Symptoms and Management of Gangrenous Cholecystitis
Aside from usual symptoms accompanying gallbladder inflammation, some of the indicators of gangrenous cholecystitis include high levels of aspartate aminotransferase (AST), alanine aminotransferase (ALT), alkaline phosphatase (ALP), and total bilirubin as shown in laboratory tests. Some patients with gangrenous cholecystitis also exhibit gas in gallstones that is a characteristic of emphysematous cholecystitis.
The finding of gangrenous cholecystitis does not change the surgical management of cholecystitis. However, knowing that a patient has increased risk for gangrenous cholecystitis may prompt earlier surgical intervention.
Microorganisms have been directly and indirectly implicated in a number of studies investigating gallbladder infection, rupture, and perforation. Some specific organisms that were isolated from the research subjects are as follows:
- Escherichia coli
- Anaerobic Streptococci
- Species from genera Staphylococcus
One explanation for the identification of bacterial infection as cause for gallbladder infection and for gallbladder perforation is the colonization of the GI tract and penetration of the intestinal barrier. Because of this, bacteria can reach the gut-associated lymphoid tissue, infect phagocytic cells that enter the bloodstream, and spread systemically to multiple organs, most especially the liver and spleen. An infection within the biliary system can elicit a strong inflammatory response and cause tissue injury. This may eventually lead to gallbladder perforation or rupture.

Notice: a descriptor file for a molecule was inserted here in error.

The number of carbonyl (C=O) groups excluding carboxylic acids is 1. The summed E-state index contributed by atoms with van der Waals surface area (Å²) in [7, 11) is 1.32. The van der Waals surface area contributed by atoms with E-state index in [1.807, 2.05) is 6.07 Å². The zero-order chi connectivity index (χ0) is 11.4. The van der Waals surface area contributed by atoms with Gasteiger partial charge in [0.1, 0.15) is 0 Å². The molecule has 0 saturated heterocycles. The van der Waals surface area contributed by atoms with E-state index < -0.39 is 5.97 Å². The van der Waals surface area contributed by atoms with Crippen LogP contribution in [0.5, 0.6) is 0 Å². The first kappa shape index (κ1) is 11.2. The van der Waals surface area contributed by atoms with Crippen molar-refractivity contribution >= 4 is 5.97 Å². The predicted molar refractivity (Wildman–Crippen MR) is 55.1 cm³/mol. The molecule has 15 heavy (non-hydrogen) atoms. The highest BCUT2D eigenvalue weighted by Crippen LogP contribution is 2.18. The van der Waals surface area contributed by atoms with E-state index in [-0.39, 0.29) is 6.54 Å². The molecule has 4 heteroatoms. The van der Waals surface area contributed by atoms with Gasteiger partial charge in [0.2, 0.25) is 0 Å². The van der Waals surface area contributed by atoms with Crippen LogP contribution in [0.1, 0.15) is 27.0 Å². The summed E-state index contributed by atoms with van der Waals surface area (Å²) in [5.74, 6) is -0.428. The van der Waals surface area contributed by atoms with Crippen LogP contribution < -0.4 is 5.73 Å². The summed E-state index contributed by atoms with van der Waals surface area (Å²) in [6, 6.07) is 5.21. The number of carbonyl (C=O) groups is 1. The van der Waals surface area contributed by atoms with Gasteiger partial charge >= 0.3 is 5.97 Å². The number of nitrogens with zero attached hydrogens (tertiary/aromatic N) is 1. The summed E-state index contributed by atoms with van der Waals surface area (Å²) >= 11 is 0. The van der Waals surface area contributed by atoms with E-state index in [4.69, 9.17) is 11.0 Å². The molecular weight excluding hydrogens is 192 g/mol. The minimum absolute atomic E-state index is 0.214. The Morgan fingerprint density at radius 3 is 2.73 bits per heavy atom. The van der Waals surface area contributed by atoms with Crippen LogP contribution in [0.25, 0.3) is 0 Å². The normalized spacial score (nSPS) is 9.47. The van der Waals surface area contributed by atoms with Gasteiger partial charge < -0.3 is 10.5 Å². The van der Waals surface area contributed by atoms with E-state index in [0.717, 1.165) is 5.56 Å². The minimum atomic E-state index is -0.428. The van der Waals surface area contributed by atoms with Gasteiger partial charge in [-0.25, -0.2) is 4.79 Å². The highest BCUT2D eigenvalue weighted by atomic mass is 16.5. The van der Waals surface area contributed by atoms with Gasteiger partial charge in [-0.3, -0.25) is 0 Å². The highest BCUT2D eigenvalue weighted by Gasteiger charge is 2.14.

Aside from bacterial infection, the biliary tract is also susceptible to parasitic invasion. Liver flukes causing chlonorchiasis, roundworms that cause ascariasis, and tapeworms like Taenia saginata that cause echinococcosis have been specifically studied in separate instances.
They have all been proven to be possible causes of biliary obstruction, gangrenous cholecystitis and eventually, gallbladder perforation or rupture.
Blunt injuries to the gallbladder are rare because its strategic anatomic location provides a natural “shield” against traumatic injuries. However, there are still remote instances when the organ may be perforated or ruptured. This happens to about 2-3% of all blunt abdominal trauma. Some incidences that may account for this possibility include:
- Car accidents (seat belt compression)
- Blunt force trauma to the abdomen
- Alcohol ingestion in the fasting state
Treatment for Gallbladder Perforation or Rupture
Whether the gallbladder has been perforated or it has completely ruptured, it is imperative to have an emergency surgical treatment.
A procedure for draining the fluid from the gallbladder through a tube or catheter called percutaneous cholecystostomy is sometimes performed if surgery is not an option. Occasionally, this method is also used for stone dissolution and stone extraction as an alternative to gallbladder removal.
Whatever the chosen mode of treatment may be, early diagnosis and standard testing is critical for timely medical response.